November 21st, 2013
MIDDLEURY — The UD-3 school board on Tuesday got its first look at some sketches showing how a new municipal recreation center could be sited on a 2.4-acre parcel of district-owned property off Creek Road.
BRANDON — A mother and daughter were killed in a head-on collision on Route 7 in Brandon just south of Otter Valley Union High School last Friday afternoon.
According to police, Kathryn Long, 63, and her mother Ruth Long, 93, both of Sudbury, were killed when their 2004 Subaru Legacy station wagon crossed the centerline and hit a Proctor Gas truck head on.
Brandon Police Chief Chris Brickell said the accident happened at about 4:30 p.m. on Friday, Nov. 15, and it prompted police to close Route 7 to traffic in both directions for several hours.
BRISTOL — High winds this past Sunday sent bricks from a downtown Bristol building crashing onto pavement below. Fortunately no one was injured.
Sometime after 5 p.m. on Nov. 17 high winds dislodged hundreds of bricks from the west wall of the structure, located at 24-26 Main St., building owner Cheri Jackman said. The bricks broke one of the windows in the building, which formerly housed The Village Corner Store.
Jackman wasn’t sure when the mess would be cleared.
FERRISBURGH — The Ferrisburgh selectboard on Tuesday evening will interview six candidates interested in filling the vacancy created by the recent resignation of longtime board member John DeVos Jr.
DeVos announced his resignation in an Oct. 22 letter to Selectboard Chairwoman Loretta Lawrence, citing “recent events” that made it necessary to “step back from some of his responsibilities.”
DeVos had served on the board since the mid-1990s, and Lawrence called his resignation “a tremendous loss.”
ADDISON COUNTY — Local deer hunters got off to a fast start during opening weekend of the 16-day rifle season, which started this past Saturday, as they reported 200 kills at Addison County’s eight reporting stations.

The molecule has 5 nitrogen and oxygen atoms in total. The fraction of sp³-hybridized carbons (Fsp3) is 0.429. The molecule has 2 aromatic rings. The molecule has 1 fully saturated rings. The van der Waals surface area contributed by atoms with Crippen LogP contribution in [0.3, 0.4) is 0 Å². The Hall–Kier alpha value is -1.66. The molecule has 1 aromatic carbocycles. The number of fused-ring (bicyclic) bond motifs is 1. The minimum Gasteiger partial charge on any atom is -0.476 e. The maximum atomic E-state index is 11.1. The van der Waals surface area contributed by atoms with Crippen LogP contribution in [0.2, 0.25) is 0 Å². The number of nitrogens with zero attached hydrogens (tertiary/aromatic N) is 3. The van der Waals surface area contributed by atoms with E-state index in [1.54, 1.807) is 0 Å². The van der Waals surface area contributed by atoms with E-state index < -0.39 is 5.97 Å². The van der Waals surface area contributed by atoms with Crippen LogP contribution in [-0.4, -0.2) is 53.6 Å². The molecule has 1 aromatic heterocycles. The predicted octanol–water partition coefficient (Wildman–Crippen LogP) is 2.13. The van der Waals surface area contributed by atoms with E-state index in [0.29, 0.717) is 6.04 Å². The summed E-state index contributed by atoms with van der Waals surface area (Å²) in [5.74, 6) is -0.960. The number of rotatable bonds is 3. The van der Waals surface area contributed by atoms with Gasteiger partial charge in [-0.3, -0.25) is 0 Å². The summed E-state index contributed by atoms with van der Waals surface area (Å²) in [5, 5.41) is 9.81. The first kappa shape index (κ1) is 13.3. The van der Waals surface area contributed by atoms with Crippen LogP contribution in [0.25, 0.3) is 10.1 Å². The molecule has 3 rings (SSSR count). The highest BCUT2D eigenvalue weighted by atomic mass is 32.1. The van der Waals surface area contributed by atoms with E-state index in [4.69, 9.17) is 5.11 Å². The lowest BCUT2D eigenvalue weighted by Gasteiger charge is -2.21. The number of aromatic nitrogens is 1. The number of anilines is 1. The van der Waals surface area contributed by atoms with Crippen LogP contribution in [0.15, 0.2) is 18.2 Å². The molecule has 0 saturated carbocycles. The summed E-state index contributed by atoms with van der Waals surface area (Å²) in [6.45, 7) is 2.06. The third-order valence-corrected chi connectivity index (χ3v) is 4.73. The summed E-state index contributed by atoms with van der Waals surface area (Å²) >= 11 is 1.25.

Editor’s note: This is the last in a four-part series about agriculture and immigration reform.
MIDDLEBURY — When I asked Honorio how he got to the United States, he responded with one word.
“Corriendo,” he said. Running.
Two and a half years ago, when most 17-year-olds in the United States were getting ready for the prom or searching for their first summer job, Honorio was trekking the Arizona desert alone, in search of a better life.
Editor’s note: This is the third in a four-part series about agriculture and immigration reform.
MIDDLEBURY— More than 150 Mexican farm laborers on Saturday came to a mobile consulate event hosted by the Mexican government in Middlebury. For the event, diplomats from the Mexican consulate in Boston came to Vermont to help Mexican nationals in the area get passports and other government-issued documents.
MIDDLEBURY — Dr. Kristofer Anderson became accustomed to the raucous rainstorms that would pop up almost every afternoon while volunteering his medical services earlier this month in the small village of Santa Fe, on the island of Leyte in the Philippines.
Little did the Middlebury-based physician know that those rainstorms would be a prelude to the cataclysmic deluge wrought by Yolanda, a category 5 typhoon that killed thousands of Filipinos and leveled entire villages during its scourge.